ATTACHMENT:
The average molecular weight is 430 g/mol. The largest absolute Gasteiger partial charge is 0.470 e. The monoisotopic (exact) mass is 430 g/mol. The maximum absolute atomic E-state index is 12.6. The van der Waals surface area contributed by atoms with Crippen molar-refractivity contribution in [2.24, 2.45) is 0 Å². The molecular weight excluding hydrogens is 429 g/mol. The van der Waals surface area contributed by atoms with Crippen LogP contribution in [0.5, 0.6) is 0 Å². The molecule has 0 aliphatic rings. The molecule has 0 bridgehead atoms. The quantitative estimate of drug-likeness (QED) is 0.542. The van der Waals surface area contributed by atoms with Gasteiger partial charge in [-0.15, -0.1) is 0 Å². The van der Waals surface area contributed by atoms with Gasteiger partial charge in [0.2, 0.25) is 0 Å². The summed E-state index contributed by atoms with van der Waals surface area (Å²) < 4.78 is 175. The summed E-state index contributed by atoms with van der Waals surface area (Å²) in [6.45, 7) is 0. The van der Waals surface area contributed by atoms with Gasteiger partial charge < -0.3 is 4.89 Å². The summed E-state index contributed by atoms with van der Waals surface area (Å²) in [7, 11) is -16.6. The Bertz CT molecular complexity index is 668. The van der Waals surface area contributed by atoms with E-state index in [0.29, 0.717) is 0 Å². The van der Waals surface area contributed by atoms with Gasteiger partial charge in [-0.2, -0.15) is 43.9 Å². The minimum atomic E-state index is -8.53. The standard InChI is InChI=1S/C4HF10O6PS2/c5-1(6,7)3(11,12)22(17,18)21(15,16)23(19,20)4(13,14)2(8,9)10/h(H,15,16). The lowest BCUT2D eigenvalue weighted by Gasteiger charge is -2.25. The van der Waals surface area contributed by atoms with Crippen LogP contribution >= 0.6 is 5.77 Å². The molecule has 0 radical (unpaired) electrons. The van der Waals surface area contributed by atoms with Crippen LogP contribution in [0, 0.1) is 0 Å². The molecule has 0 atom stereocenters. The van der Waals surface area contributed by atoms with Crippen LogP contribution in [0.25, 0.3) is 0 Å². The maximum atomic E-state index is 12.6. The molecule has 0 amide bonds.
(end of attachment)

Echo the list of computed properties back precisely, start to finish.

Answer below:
The average molecular weight is 430 g/mol. The largest absolute Gasteiger partial charge is 0.470 e. The monoisotopic (exact) mass is 430 g/mol. The maximum absolute atomic E-state index is 12.6. The van der Waals surface area contributed by atoms with Crippen molar-refractivity contribution in [2.24, 2.45) is 0 Å². The molecular weight excluding hydrogens is 429 g/mol. The van der Waals surface area contributed by atoms with Crippen LogP contribution in [0.5, 0.6) is 0 Å². The molecule has 0 aliphatic rings. The molecule has 0 bridgehead atoms. The quantitative estimate of drug-likeness (QED) is 0.542. The van der Waals surface area contributed by atoms with Gasteiger partial charge in [-0.15, -0.1) is 0 Å². The van der Waals surface area contributed by atoms with Gasteiger partial charge in [0.2, 0.25) is 0 Å². The summed E-state index contributed by atoms with van der Waals surface area (Å²) < 4.78 is 175. The summed E-state index contributed by atoms with van der Waals surface area (Å²) in [6.45, 7) is 0. The van der Waals surface area contributed by atoms with Gasteiger partial charge < -0.3 is 4.89 Å². The summed E-state index contributed by atoms with van der Waals surface area (Å²) in [7, 11) is -16.6. The Bertz CT molecular complexity index is 668. The van der Waals surface area contributed by atoms with E-state index in [0.29, 0.717) is 0 Å². The van der Waals surface area contributed by atoms with Gasteiger partial charge in [-0.2, -0.15) is 43.9 Å². The minimum atomic E-state index is -8.53. The standard InChI is InChI=1S/C4HF10O6PS2/c5-1(6,7)3(11,12)22(17,18)21(15,16)23(19,20)4(13,14)2(8,9)10/h(H,15,16). The lowest BCUT2D eigenvalue weighted by Gasteiger charge is -2.25. The van der Waals surface area contributed by atoms with Crippen LogP contribution >= 0.6 is 5.77 Å². The molecule has 0 radical (unpaired) electrons. The van der Waals surface area contributed by atoms with Crippen LogP contribution in [0, 0.1) is 0 Å². The molecule has 0 atom stereocenters. The van der Waals surface area contributed by atoms with Crippen LogP contribution in [0.25, 0.3) is 0 Å². The maximum atomic E-state index is 12.6. The molecule has 0 amide bonds.